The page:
It’s very easy by talking to friends to have a heightened tension. Whereas some friends will be saying this, some friends will be saying that. A daily check-in is beneficial for both sides as the adult knows what the young person is worried about and they know there’s an expectation to share worries every day.
Take particular notice if the young person is worried about information they are getting from the Internet or social media. There is a lot of misinformation and scaremongering about coronavirus being circulated which can cause anxiety amongst teenagers.
Contrary to how it may seem at times, your teenager does want to talk to you. But you need to let it be in their time and at their pace. Check-in with them in a way which works for both you and them.
Use ‘I’ Rather Than ‘You’ When Speaking
The language you use to communicate with a young person is really important as it sets the tone for the conversation. It can be beneficial, for example, to use ‘I’ statements instead of ‘you’ statements.
Instead of saying ‘you’re always on the phone, you never listen to us’, try saying ‘I’ve been worried about how you’re going to manage’.
It is imperative that you allow time to listen to what your son or daughter has to say. Ask healthy questions like ‘what do you think you need from us?’ and ‘what do you think you’re going to do to help the family in this situation?’, rather than saying ‘we need you to do this’ and ‘you’re not doing that’.
Encourage Contact with Friends
For many teenagers, modern technology and the digital communication means freely available today will alleviate the burden of isolation created by the present lockdown. Social media and mobile phones can be great tools if they are used in a positive and balanced way.
Parents should encourage their teenager to stay in contact with people who are important to them. It would also help parents to have their own group of friends who they can call and who can support them.
Recognising that everybody in the family needs their own support network is crucial. Remember and take into account that this might not be the same for each person, and it likely will be quite different for someone aged 14 than it is for a parent aged 44.
A lot of teenagers are scared by the feelings they’re experiencing and the new wave of responsibilities that they have to take on. They often need lots of reassurance that they’re not going mad and they will cope. Research confirms that both males and females have higher self esteem in early adolescence if they think that they have the approval and support of their families.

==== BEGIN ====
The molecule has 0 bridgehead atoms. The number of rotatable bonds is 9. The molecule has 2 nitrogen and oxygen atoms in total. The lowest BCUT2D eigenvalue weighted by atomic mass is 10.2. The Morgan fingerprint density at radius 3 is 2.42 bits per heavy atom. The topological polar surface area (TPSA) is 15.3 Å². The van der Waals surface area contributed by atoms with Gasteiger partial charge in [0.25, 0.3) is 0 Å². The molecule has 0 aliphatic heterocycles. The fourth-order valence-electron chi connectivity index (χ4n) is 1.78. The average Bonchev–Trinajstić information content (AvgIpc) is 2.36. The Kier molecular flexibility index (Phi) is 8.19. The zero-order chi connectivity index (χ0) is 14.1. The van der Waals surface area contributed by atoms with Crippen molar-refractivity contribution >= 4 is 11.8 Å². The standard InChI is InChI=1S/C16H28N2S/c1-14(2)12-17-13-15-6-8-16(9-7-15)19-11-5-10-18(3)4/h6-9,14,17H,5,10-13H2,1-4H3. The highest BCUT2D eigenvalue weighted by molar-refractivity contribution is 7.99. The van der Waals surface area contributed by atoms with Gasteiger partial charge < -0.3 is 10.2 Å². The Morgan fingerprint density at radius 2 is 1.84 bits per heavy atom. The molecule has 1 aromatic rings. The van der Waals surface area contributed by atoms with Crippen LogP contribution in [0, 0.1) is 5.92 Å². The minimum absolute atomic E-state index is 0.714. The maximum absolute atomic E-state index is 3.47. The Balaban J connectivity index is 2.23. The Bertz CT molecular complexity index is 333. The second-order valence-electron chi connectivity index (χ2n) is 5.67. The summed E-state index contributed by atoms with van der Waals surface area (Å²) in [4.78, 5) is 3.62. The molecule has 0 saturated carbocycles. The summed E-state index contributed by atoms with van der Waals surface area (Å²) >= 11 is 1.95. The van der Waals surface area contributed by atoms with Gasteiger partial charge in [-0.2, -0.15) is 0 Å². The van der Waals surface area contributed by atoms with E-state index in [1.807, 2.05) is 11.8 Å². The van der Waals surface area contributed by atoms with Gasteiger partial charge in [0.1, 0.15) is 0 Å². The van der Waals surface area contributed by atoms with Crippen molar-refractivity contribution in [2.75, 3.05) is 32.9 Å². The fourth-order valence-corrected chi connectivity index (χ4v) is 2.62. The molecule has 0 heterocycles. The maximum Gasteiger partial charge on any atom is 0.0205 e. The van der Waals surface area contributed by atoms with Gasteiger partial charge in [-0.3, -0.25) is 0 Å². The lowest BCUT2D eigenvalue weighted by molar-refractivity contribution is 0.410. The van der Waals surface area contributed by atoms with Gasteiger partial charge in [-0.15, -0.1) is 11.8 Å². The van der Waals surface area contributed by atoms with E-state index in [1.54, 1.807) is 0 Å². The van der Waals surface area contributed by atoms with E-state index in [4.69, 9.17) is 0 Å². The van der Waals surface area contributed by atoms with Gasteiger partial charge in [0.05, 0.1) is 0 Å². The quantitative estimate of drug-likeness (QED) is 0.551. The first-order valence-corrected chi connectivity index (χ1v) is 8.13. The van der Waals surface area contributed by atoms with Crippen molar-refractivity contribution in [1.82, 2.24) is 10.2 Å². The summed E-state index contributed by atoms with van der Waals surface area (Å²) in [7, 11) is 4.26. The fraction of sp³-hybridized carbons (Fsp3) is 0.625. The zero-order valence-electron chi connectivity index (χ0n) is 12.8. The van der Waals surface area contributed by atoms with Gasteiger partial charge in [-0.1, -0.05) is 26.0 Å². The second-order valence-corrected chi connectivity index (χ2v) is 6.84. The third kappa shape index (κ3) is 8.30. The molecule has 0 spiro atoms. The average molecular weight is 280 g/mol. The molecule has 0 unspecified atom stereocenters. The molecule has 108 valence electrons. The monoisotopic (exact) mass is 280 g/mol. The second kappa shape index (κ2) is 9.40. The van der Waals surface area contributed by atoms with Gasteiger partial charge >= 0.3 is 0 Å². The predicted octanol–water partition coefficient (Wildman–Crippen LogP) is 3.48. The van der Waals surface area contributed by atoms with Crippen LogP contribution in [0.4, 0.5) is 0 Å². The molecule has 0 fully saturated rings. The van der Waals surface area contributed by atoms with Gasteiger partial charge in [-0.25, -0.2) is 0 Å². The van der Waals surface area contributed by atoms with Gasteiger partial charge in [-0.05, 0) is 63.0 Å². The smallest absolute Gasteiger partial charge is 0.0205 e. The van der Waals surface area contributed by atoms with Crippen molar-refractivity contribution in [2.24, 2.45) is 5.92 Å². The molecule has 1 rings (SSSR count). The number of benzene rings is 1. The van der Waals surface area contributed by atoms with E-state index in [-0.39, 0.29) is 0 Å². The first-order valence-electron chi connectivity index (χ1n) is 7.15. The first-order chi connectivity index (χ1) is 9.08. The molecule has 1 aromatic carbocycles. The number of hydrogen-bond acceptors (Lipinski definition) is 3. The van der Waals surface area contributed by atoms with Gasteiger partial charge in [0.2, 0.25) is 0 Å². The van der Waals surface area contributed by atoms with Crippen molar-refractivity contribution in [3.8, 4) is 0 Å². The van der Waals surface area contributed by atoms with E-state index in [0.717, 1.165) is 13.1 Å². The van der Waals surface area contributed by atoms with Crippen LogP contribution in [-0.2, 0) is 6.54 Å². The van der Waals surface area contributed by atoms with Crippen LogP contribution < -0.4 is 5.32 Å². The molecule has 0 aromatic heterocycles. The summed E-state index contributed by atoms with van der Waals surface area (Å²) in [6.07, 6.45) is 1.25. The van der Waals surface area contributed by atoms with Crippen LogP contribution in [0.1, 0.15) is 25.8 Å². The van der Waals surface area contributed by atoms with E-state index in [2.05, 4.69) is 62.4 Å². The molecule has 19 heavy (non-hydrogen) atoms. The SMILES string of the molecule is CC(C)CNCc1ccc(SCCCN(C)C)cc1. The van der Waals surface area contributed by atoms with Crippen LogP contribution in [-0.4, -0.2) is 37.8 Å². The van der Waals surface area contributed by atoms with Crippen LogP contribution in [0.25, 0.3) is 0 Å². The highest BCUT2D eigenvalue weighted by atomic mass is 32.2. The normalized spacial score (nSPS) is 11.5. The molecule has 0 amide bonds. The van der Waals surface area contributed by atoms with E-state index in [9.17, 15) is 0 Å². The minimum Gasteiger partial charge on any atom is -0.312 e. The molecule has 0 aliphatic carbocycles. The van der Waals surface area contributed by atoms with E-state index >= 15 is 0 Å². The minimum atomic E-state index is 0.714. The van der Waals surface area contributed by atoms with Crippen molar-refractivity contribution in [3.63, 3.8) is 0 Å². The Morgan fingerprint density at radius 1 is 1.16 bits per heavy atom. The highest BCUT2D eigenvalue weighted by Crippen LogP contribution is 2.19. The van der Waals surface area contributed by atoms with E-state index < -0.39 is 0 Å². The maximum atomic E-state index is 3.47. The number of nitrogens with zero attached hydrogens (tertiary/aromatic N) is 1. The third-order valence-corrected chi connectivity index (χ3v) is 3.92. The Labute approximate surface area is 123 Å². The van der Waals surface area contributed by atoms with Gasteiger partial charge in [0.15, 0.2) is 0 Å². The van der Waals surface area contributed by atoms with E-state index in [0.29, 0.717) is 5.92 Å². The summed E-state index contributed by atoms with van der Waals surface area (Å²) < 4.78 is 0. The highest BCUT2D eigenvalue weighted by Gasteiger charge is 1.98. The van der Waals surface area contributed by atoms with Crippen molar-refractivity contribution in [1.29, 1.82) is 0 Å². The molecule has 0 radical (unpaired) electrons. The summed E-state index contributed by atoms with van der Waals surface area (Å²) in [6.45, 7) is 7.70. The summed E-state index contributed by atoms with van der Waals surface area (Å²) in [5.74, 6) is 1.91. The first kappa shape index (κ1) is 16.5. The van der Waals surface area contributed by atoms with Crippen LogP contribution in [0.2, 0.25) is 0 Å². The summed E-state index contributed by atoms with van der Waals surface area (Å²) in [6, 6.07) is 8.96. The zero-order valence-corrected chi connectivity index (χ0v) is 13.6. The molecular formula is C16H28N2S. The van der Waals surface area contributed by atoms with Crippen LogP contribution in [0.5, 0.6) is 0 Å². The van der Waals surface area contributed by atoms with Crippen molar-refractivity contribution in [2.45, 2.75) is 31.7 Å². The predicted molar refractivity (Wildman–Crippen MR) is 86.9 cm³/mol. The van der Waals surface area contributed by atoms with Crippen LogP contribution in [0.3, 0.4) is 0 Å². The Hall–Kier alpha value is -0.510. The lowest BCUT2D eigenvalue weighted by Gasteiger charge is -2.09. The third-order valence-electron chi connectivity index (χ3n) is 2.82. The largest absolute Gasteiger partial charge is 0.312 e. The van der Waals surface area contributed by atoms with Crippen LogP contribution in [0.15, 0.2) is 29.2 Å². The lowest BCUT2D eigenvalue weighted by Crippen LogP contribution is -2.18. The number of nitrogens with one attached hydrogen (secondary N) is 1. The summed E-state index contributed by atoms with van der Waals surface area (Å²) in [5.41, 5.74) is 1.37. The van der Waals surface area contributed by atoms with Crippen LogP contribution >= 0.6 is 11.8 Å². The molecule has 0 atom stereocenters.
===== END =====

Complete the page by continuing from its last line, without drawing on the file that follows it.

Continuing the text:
Being compassionate and understanding to what your teenager is feeling and experiencing will almost certainly bring them closer to you. Think back to how you as a teenager might have coped with a situation like the coronavirus emergency. Bear that in mind when interacting with your teenager today.
If they do get cross or lash out, use empathy to calm them down, rather than responding back with more anger. For example, you could say ‘I know you feel angry and frustrated that you can’t see your friends now. And it is unfair, I get it. It’s not the same I know, but why don’t you FaceTime them?’’
It can be helpful to try to separate the behaviour from the person. Remember your son or daughter’s qualities and try not to be overpowered by what you don’t like about their behaviour right now. Your teenager may be behaving badly but that doesn’t make them a bad person.
Forgiving and forgetting is an important asset as a parent. Although it’s not always easy, be prepared to manage the conflict and arguments, repair your relationship with them and move on. If you don’t find a way to let go of past resentments they won’t either. Small disagreements can soon build into huge arguments leaving you both wondering what happened.
Be Patient, Caring and Loving
Whilst teenagers are trying to find the right balance of behaviours and independence, they often swing too far in the opposite direction. But in time, the pendulum will swing back and settle in a more comfortable position. Patience in your role as a parent is a virtue.
Even though your teenager may act as though they’re indestructible, their emotions are still very fragile, so handle them with care. And remember that although they may seem to be pushing you away at times, they still need your love.
Sometimes you will feel stressed and emotional yourself. Don’t be afraid of letting your teenager know how you feel. Each time you do, you’re showing them that it’s okay not to be perfect and it’s okay not to have all the answers.
Keep believing in and always be there for your teenager, no matter how good or bad your relationship might seem at the moment. It is normal for young adults to drift away from and even reject their parents. But it’s also normal for them to come back and develop a meaningful relationship that will last the rest of your lives.
Further advice and guidance in relation to parenting teenagers during coronavirus restrictions can be obtained by visiting the Parent Club website at www.parentclub.scot. Cumbernauld parents finding it difficult to cope at this time can gain bespoke support by contacting the Cumbernauld CHaT (Community Help and Talk) Service on 07940 569527 (helpline is open every day between 9am and 9pm) or emailing firstname.lastname@example.org.
Meanwhile, young people feeling overwhelmed or anxious about coronavirus can access an online platform hosted by Young Scot which includes easy-to-understand resources relating to virus prevention, handwashing tips, government advice, NHS support and mental health first aid.